Smooth-reading at Distributed Proofreaders can sometimes be a mixed bag, from the fascinating to the dull, even in the same project. When I smooth-read the May 1900 issue of The Popular Science Monthly, I found some of the articles quite interesting. Others were really rather boring, at least to me. For instance, I skim-read the article about blind fish. I really couldn’t make myself interested in how their skin and eyes work. Probably, to someone, this would be information of the utmost importance, but sadly, that article tended to put me to sleep. I found myself dozing off several times while attempting to read it, and eventually I decided to skip the rest of the article. There was another article that didn’t interest me, which was about International Law.
But there were also several articles in this magazine that I found enthralling. The first was about the total eclipse of the sun, May 28, 1900. It was interesting to see the meteorological charts that were drawn up. One chart could be used for predicting cloud cover over the path of the eclipse, and another chart showed what fraction of the surface of the sun would be covered during the time of the eclipse.
This article had particular appeal for me because in 1979, my husband and I traveled to Winnipeg, Canada, to witness the total solar eclipse that occurred on February 26. It was an amazing sight, and one I will never forget. In the summer of 2017 there will be another total solar eclipse which crosses the US. It will pass very close to Cairo, Illinois, and we intend to be there to see it.
So, reading about the 1900 eclipse brought back wonderful memories to me. I thoroughly enjoyed the author’s dissertation on the best way to take photos (which has not changed much, except that we now have digital cameras), speculation as to what the solar corona is, and general information about the eclipse.
This issue of Popular Science also includes an article titled “A Hundred Years of Chemistry.” What an interesting article! It speaks of new inventions such as the discovery of how to melt platinum, and how advances in electrical furnaces will change the future. There are many other interesting tidbits in this article, many of which have affected our lives today. For instance, the author wrote:
As we near the end of the century we find one more discovery to note, from a most unexpected quarter—the discovery of new gases in the atmosphere. In 1893 Lord Rayleigh was at work upon new determinations of density, with regard to the more important gases. In the case of nitrogen an anomaly appeared: nitrogen obtained from the atmosphere was found to be very slightly heavier than that prepared from chemical sources, but the difference was so slight that it might almost have been ignored. To Rayleigh, however, such a procedure was inadmissible, and he sought for an explanation of his results. Joining forces with Ramsay, the observed discrepancies were hunted down, and in 1894 the discovery of argon was announced. Ramsay soon found in certain rare minerals another new gas—helium—whose spectral lines had previously been noted in the spectrum of the sun; and still later, working with liquid air, he discovered four more of these strange elements—krypton, xenon, neon, and metargon. By extreme accuracy of measurement this chain of discovery was started, and, as some one has aptly said, it represents the triumph of the third decimal. A noble dissatisfaction with merely approximate data was the motive which initiated the work.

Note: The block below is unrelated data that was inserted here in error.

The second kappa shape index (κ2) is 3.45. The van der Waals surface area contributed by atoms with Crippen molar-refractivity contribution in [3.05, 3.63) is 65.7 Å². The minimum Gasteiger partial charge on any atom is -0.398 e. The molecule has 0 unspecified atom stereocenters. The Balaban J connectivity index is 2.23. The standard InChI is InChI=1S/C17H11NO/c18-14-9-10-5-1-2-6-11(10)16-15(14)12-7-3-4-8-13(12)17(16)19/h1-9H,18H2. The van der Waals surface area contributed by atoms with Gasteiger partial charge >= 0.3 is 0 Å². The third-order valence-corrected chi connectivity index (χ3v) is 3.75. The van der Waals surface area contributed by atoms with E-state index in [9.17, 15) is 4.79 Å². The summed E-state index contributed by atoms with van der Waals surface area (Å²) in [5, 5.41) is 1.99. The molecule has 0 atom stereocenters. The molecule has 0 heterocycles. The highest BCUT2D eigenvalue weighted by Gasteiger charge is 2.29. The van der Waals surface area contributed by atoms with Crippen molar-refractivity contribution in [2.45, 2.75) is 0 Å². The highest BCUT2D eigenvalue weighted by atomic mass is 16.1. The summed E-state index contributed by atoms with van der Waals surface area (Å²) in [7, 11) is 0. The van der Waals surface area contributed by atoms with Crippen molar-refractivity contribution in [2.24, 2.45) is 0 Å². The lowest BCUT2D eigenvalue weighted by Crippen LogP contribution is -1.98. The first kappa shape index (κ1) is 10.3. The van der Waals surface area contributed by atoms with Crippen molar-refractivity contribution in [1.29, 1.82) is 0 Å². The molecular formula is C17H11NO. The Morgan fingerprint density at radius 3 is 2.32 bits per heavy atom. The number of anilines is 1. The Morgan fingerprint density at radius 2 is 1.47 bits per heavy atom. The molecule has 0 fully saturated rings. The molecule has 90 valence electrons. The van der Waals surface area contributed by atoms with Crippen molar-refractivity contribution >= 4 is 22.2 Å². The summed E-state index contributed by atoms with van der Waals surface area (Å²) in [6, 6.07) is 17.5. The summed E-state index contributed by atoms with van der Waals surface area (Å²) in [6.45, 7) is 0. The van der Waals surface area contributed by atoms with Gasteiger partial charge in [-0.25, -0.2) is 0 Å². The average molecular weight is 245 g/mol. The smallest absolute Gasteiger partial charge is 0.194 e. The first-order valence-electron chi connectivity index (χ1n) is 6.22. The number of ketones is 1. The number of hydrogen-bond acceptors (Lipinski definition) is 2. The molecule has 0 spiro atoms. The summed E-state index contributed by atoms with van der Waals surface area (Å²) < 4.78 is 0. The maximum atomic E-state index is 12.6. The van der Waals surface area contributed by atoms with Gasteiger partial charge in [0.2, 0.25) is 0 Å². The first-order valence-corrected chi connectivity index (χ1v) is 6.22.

To the chemist these new gases are sorely puzzling. They come from a field which was thought to be exhausted, and cause us to wonder why they were not found before. The reason for the oversight is plain: the gases are devoid of chemical properties, at least none have yet been certainly observed. They are colorless, tasteless, odorless, inert; so far they have been found to be incapable of union with other elements; apart from some doubtful experiments of Berthelot, they form no chemical compounds. Under the periodic law they are difficult to classify; they seem to belong nowhere; they simply exist, unsocial, alone. Only by their density, their spectra, and some physical properties can these intractable new forms of matter be identified.
Finally, there is a short article about winking! Someone did a study trying to figure out how long a typical “wink” lasts. We would call the phenomenon being studied a blink, but still, to think that someone was able to actually time the duration of a blink of an eye (several eyes, actually) in 1900, is quite amazing to me.
Popular Science magazine has been around for a long time, and I encourage you all to check out some of the old editions being made available through Project Gutenberg. They’re fun! Well … mostly.